September 20, 2021

The NICA Experiment

Doctors and lawyers laud the 20-year-old, Legislature-created program, but lawyers cite widespread flaws.

Amy Keller | 3/1/2007

Twenty-five years ago, Florida was facing a medical-malpractice liability crisis. Between 1980 and 1986, premiums for Florida OB/GYNs had risen nearly 400%, and Miami-Dade County OB/GYNs were paying upward of $175,000 for coverage. Some doctors threatened to go on strike or leave the state, creating widespread fear that before long pregnant women might be turned away from hospitals. Lawmakers blamed the problem on too many malpractice claims and bloated jury awards and looked for a way to reduce the frequency and severity of tort cases.


TRAUMATIC: Joel and Jill Cotton and daughter Mallory visit Noah's gravesite. Noah was deprived of oxygen during a difficult delivery in 1999 and developed cerebral palsy. He died in 2002. "It's a secret society over there," Joel Cotton says of his dealings with NICA.

The Legislature's solution was the creation of the Florida Birth-Related Neurological Injury Compensation Association (NICA), a no-fault compensation program restricted to a narrow class of infants who suffered catastrophic injuries during the birth process. Disposing of such cases in an alternative manner, the lawmakers reasoned, would unburden the tort system and hopefully stabilize liability premiums for doctors.

Under NICA, infants who suffer a brain or spinal cord injury caused by oxygen deprivation or mechanical injury during labor or delivery or from resuscitation immediately after delivery are entitled to compensation for all necessary and reasonable medical expenses that are not already covered by private insurance news or other sources. Additionally, their parents receive a one-time $100,000 payment and a $10,000 death benefit. Doctors, hospitals and the state fund the program. OB/GYNs pay $5,000 each year to participate in NICA and receive an equivalent reduction on their insurance policies. Midwives pay $2,500 for inclusion in NICA. Non-participating physicians pay $250 a year, and hospitals contribute $50 per live birth to help fund NICA.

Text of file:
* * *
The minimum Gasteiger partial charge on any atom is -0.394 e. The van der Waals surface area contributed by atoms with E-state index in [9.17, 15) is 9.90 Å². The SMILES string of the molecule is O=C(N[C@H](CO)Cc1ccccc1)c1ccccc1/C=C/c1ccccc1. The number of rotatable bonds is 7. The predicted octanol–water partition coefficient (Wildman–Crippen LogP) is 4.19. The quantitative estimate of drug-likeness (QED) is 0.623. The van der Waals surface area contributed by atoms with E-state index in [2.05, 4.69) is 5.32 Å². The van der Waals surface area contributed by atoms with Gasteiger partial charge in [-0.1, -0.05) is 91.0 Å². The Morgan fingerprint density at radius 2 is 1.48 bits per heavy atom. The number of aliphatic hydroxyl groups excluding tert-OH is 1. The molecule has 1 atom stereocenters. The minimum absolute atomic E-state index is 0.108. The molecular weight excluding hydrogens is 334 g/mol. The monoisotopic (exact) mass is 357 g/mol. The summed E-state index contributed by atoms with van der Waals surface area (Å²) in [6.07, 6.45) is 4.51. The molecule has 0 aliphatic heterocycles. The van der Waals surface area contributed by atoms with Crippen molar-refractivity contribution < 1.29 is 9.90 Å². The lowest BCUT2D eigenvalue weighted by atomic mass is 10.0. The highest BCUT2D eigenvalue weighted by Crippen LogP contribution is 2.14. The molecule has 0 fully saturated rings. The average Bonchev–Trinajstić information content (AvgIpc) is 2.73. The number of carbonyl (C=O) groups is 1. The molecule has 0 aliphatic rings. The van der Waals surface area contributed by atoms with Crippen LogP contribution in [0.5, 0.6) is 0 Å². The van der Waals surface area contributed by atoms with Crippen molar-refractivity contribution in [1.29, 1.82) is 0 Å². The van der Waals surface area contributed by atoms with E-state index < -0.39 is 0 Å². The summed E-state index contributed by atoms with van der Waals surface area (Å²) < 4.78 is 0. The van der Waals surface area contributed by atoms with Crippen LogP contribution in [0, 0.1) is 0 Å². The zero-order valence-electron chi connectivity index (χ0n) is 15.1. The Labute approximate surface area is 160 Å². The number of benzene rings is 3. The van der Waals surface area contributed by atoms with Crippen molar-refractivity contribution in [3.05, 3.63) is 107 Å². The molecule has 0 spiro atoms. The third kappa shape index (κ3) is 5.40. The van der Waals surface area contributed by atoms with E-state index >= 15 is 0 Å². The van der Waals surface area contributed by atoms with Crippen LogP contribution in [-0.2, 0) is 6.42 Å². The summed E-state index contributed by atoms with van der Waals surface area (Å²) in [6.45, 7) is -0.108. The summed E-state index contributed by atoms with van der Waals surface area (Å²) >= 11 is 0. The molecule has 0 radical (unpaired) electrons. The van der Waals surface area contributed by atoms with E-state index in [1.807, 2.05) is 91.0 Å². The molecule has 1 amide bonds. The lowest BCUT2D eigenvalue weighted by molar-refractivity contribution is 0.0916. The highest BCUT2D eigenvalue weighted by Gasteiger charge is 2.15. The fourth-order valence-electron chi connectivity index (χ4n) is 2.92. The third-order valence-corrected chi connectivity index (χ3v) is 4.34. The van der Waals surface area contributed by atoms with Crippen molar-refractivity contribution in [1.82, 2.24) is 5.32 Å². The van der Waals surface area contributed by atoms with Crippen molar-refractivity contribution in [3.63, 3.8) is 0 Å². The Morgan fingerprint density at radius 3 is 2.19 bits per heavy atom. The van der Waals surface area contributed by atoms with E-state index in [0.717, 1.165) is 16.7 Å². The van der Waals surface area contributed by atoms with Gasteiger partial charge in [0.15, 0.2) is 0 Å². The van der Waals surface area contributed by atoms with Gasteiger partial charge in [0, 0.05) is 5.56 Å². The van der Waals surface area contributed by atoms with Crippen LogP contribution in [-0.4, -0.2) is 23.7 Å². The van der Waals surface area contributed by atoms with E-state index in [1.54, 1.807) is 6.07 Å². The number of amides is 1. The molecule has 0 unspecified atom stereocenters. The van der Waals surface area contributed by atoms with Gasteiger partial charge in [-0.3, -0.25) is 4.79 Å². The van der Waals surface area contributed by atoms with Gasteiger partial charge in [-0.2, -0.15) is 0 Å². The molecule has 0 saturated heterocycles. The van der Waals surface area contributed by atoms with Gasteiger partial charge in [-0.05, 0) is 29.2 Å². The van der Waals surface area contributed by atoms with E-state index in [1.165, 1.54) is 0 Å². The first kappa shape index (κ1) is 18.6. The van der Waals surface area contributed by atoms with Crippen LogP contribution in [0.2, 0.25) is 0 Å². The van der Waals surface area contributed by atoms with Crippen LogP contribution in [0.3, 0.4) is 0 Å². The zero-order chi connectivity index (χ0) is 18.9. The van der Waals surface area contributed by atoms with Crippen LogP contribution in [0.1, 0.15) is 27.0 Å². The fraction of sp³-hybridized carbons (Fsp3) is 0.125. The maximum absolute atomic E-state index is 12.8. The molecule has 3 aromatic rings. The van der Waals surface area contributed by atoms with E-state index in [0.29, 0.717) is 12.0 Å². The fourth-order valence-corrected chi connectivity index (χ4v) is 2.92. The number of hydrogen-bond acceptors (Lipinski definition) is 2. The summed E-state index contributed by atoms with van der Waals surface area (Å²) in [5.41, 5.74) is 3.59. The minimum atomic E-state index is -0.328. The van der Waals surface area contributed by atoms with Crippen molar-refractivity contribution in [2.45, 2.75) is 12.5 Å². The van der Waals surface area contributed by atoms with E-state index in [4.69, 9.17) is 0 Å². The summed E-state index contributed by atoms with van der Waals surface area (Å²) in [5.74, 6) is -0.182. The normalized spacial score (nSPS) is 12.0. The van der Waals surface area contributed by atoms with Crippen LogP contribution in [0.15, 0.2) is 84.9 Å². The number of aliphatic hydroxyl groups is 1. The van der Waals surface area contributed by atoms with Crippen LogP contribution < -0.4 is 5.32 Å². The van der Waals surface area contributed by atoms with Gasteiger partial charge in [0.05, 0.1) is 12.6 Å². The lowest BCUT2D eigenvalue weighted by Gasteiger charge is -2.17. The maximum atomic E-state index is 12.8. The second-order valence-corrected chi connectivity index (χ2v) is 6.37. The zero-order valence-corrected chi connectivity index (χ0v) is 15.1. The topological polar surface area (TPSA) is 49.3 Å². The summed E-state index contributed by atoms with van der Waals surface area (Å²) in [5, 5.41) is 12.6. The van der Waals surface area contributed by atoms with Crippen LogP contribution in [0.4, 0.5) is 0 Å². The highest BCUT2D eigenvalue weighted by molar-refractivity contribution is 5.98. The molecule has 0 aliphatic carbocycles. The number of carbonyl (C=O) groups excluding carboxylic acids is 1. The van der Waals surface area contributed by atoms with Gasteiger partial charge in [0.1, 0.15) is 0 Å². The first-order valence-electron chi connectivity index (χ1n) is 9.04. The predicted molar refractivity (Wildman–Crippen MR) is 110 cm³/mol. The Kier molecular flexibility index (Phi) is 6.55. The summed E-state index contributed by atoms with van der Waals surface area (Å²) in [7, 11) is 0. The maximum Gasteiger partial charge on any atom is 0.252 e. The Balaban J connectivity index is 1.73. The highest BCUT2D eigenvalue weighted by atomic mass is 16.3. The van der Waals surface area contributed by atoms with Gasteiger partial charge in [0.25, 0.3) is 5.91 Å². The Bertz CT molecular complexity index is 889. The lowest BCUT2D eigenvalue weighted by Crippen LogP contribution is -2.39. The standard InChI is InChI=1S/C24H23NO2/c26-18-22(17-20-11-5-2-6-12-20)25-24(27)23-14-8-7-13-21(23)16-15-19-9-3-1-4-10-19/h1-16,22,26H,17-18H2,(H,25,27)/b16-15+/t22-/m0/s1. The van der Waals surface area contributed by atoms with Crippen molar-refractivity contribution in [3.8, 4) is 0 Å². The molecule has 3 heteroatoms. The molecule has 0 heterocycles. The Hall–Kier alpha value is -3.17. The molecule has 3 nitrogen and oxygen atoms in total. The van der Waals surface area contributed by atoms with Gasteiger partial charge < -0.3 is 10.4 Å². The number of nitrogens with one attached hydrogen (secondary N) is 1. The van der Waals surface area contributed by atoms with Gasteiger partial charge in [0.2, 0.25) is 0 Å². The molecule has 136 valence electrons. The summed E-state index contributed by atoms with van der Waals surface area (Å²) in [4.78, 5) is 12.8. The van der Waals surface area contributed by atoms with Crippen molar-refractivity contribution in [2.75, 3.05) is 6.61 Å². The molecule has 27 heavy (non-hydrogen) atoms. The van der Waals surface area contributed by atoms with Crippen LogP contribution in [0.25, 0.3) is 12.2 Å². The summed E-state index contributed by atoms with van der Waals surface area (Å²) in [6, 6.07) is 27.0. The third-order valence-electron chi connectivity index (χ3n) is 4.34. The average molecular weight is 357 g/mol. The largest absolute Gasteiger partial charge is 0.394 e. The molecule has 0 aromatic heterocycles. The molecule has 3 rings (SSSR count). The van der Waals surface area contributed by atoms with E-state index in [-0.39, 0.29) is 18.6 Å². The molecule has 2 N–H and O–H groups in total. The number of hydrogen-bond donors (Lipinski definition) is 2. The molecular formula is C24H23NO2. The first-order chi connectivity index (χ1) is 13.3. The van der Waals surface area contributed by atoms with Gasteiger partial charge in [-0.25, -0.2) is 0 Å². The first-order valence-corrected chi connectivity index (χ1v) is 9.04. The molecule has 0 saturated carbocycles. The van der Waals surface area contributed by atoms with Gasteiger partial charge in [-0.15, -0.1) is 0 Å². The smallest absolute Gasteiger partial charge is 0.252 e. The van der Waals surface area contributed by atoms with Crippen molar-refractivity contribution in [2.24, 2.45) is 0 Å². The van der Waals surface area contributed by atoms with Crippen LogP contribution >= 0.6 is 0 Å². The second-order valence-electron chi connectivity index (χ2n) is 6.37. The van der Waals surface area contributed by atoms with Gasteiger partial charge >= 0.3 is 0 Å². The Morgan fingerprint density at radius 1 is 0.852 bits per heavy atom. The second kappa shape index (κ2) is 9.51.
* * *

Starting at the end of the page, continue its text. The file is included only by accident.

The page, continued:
NICA Executive Director Kenney Shipley

Nearly 20 years after its inception, however, NICA is getting mixed reviews. The 1,035 doctors and midwives who participate tend to laud the program. Resolving matters on a no-fault basis reduces some of the stress associated with practicing high-risk medicine, and several subsequent analyses of the program indicate it has reduced malpractice liability premiums. NICA Executive Director Kenney Shipley says the program saves millions of dollars each year by keeping cases out of the courts. "You get in front of a sympathetic jury, and people want to provide for a baby no matter what the cost, and witnesses often inflate what the potential costs are in the future. We pay actual costs. We pay at reasonable rates for the communities."

Dr. Robert W. Yelverton, CEO and medical director of Tampa Bay Women's Care and the immediate past president of the Florida OB/GYN Society, just finished chairing a task force that spent a year looking at NICA. An actuarial firm hired by the task force recently concluded that NICA saves OB/GYNs about $49,770 on their malpractice premiums.

Tags: Politics & Law, Government/Politics & Law

 

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